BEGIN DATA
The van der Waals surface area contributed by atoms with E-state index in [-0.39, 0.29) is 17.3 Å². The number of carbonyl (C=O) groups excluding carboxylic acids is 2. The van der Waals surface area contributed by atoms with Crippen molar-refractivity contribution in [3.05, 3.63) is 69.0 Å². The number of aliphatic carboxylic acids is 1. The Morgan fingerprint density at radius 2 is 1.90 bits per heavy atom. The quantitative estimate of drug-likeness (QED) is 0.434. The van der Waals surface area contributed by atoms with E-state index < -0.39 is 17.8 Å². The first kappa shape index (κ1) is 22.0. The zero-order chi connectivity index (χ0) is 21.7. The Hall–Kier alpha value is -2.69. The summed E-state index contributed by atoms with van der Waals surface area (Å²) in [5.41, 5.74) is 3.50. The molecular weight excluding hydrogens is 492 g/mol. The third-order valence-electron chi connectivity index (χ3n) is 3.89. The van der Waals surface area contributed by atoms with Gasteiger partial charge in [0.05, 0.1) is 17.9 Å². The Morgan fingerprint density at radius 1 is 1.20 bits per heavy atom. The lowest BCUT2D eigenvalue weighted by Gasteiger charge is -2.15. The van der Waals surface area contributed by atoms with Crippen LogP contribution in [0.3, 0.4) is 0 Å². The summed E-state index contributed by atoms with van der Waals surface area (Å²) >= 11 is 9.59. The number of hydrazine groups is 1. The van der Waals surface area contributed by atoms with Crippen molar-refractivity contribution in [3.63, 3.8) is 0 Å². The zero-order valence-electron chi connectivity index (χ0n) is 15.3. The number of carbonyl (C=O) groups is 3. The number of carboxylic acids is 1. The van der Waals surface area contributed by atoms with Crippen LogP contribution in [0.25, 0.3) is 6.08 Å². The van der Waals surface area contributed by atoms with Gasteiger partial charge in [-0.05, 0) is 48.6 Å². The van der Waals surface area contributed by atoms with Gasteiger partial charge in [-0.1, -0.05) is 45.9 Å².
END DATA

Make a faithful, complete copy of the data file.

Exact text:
The van der Waals surface area contributed by atoms with E-state index in [-0.39, 0.29) is 17.3 Å². The number of carbonyl (C=O) groups excluding carboxylic acids is 2. The van der Waals surface area contributed by atoms with Crippen molar-refractivity contribution in [3.05, 3.63) is 69.0 Å². The number of aliphatic carboxylic acids is 1. The Morgan fingerprint density at radius 2 is 1.90 bits per heavy atom. The quantitative estimate of drug-likeness (QED) is 0.434. The van der Waals surface area contributed by atoms with E-state index < -0.39 is 17.8 Å². The first kappa shape index (κ1) is 22.0. The zero-order chi connectivity index (χ0) is 21.7. The Hall–Kier alpha value is -2.69. The summed E-state index contributed by atoms with van der Waals surface area (Å²) in [5.41, 5.74) is 3.50. The molecular weight excluding hydrogens is 492 g/mol. The third-order valence-electron chi connectivity index (χ3n) is 3.89. The van der Waals surface area contributed by atoms with Gasteiger partial charge in [0.05, 0.1) is 17.9 Å². The Morgan fingerprint density at radius 1 is 1.20 bits per heavy atom. The lowest BCUT2D eigenvalue weighted by Gasteiger charge is -2.15. The van der Waals surface area contributed by atoms with Crippen LogP contribution in [0.3, 0.4) is 0 Å². The summed E-state index contributed by atoms with van der Waals surface area (Å²) >= 11 is 9.59. The number of hydrazine groups is 1. The van der Waals surface area contributed by atoms with Crippen molar-refractivity contribution in [3.63, 3.8) is 0 Å². The zero-order valence-electron chi connectivity index (χ0n) is 15.3. The number of carbonyl (C=O) groups is 3. The number of carboxylic acids is 1. The van der Waals surface area contributed by atoms with Crippen LogP contribution in [0.25, 0.3) is 6.08 Å². The van der Waals surface area contributed by atoms with Gasteiger partial charge in [-0.05, 0) is 48.6 Å². The van der Waals surface area contributed by atoms with Gasteiger partial charge in [-0.1, -0.05) is 45.9 Å².